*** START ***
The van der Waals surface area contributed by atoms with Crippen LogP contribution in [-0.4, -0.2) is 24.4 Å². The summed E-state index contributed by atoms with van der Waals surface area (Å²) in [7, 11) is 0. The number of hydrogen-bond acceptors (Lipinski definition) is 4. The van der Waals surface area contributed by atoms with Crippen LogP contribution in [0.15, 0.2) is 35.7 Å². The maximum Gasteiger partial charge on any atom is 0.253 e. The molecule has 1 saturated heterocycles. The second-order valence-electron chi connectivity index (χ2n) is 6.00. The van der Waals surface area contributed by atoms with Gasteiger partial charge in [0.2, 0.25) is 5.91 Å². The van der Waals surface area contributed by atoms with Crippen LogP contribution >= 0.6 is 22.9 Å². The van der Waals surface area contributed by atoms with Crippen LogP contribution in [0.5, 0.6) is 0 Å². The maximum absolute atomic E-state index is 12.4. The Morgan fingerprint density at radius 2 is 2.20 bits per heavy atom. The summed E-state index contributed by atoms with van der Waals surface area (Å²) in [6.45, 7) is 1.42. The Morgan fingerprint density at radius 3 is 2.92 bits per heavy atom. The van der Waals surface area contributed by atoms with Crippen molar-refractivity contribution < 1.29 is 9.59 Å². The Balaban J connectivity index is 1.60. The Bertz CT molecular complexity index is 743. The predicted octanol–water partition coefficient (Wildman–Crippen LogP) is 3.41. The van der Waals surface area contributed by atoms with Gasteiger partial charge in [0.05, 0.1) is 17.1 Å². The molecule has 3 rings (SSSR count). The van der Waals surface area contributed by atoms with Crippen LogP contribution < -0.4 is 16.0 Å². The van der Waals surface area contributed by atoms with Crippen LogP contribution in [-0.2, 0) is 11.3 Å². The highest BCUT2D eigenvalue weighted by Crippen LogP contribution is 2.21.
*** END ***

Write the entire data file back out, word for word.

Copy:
The van der Waals surface area contributed by atoms with Crippen LogP contribution in [-0.4, -0.2) is 24.4 Å². The summed E-state index contributed by atoms with van der Waals surface area (Å²) in [7, 11) is 0. The number of hydrogen-bond acceptors (Lipinski definition) is 4. The van der Waals surface area contributed by atoms with Crippen LogP contribution in [0.15, 0.2) is 35.7 Å². The maximum Gasteiger partial charge on any atom is 0.253 e. The molecule has 1 saturated heterocycles. The second-order valence-electron chi connectivity index (χ2n) is 6.00. The van der Waals surface area contributed by atoms with Gasteiger partial charge in [0.2, 0.25) is 5.91 Å². The van der Waals surface area contributed by atoms with Crippen LogP contribution >= 0.6 is 22.9 Å². The van der Waals surface area contributed by atoms with Crippen LogP contribution in [0.5, 0.6) is 0 Å². The maximum absolute atomic E-state index is 12.4. The Morgan fingerprint density at radius 2 is 2.20 bits per heavy atom. The summed E-state index contributed by atoms with van der Waals surface area (Å²) in [6.45, 7) is 1.42. The Morgan fingerprint density at radius 3 is 2.92 bits per heavy atom. The van der Waals surface area contributed by atoms with Crippen molar-refractivity contribution < 1.29 is 9.59 Å². The Balaban J connectivity index is 1.60. The Bertz CT molecular complexity index is 743. The predicted octanol–water partition coefficient (Wildman–Crippen LogP) is 3.41. The van der Waals surface area contributed by atoms with Gasteiger partial charge in [0.05, 0.1) is 17.1 Å². The molecule has 3 rings (SSSR count). The van der Waals surface area contributed by atoms with Crippen LogP contribution < -0.4 is 16.0 Å². The van der Waals surface area contributed by atoms with Crippen LogP contribution in [-0.2, 0) is 11.3 Å². The highest BCUT2D eigenvalue weighted by Crippen LogP contribution is 2.21.